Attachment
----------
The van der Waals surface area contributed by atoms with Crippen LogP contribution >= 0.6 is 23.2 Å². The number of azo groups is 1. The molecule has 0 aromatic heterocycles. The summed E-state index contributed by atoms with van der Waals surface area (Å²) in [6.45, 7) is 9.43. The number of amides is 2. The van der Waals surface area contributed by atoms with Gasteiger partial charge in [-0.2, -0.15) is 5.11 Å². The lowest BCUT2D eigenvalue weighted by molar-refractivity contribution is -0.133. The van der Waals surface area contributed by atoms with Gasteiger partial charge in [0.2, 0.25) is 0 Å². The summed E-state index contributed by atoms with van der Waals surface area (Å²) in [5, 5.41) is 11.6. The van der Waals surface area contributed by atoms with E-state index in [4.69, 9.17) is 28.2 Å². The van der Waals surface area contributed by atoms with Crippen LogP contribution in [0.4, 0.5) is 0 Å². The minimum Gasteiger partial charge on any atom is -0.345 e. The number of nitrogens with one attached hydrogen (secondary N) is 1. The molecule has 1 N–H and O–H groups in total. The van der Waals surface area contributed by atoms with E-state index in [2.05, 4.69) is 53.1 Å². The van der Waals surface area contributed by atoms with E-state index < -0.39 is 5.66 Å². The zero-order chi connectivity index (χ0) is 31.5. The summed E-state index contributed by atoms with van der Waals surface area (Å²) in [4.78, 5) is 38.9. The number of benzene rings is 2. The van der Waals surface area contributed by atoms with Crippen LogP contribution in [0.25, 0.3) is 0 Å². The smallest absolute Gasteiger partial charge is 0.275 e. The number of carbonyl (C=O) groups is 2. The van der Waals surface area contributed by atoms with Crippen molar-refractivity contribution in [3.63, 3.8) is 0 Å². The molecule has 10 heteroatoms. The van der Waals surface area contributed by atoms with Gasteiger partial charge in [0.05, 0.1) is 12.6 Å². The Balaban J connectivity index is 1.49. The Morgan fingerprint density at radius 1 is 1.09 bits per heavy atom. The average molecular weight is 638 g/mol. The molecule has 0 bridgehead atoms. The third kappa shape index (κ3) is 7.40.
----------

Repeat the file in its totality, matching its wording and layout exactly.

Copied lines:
The van der Waals surface area contributed by atoms with Crippen LogP contribution >= 0.6 is 23.2 Å². The number of azo groups is 1. The molecule has 0 aromatic heterocycles. The summed E-state index contributed by atoms with van der Waals surface area (Å²) in [6.45, 7) is 9.43. The number of amides is 2. The van der Waals surface area contributed by atoms with Gasteiger partial charge in [-0.2, -0.15) is 5.11 Å². The lowest BCUT2D eigenvalue weighted by molar-refractivity contribution is -0.133. The van der Waals surface area contributed by atoms with Gasteiger partial charge in [0.2, 0.25) is 0 Å². The summed E-state index contributed by atoms with van der Waals surface area (Å²) in [5, 5.41) is 11.6. The van der Waals surface area contributed by atoms with E-state index in [4.69, 9.17) is 28.2 Å². The van der Waals surface area contributed by atoms with Crippen LogP contribution in [0.4, 0.5) is 0 Å². The minimum Gasteiger partial charge on any atom is -0.345 e. The number of nitrogens with one attached hydrogen (secondary N) is 1. The molecule has 1 N–H and O–H groups in total. The van der Waals surface area contributed by atoms with E-state index in [2.05, 4.69) is 53.1 Å². The van der Waals surface area contributed by atoms with E-state index < -0.39 is 5.66 Å². The zero-order chi connectivity index (χ0) is 31.5. The summed E-state index contributed by atoms with van der Waals surface area (Å²) in [4.78, 5) is 38.9. The number of benzene rings is 2. The van der Waals surface area contributed by atoms with Crippen LogP contribution in [0.25, 0.3) is 0 Å². The smallest absolute Gasteiger partial charge is 0.275 e. The number of carbonyl (C=O) groups is 2. The van der Waals surface area contributed by atoms with Crippen molar-refractivity contribution in [3.63, 3.8) is 0 Å². The molecule has 10 heteroatoms. The van der Waals surface area contributed by atoms with Gasteiger partial charge in [0.05, 0.1) is 12.6 Å². The Balaban J connectivity index is 1.49. The Morgan fingerprint density at radius 1 is 1.09 bits per heavy atom. The average molecular weight is 638 g/mol. The molecule has 0 bridgehead atoms. The third kappa shape index (κ3) is 7.40.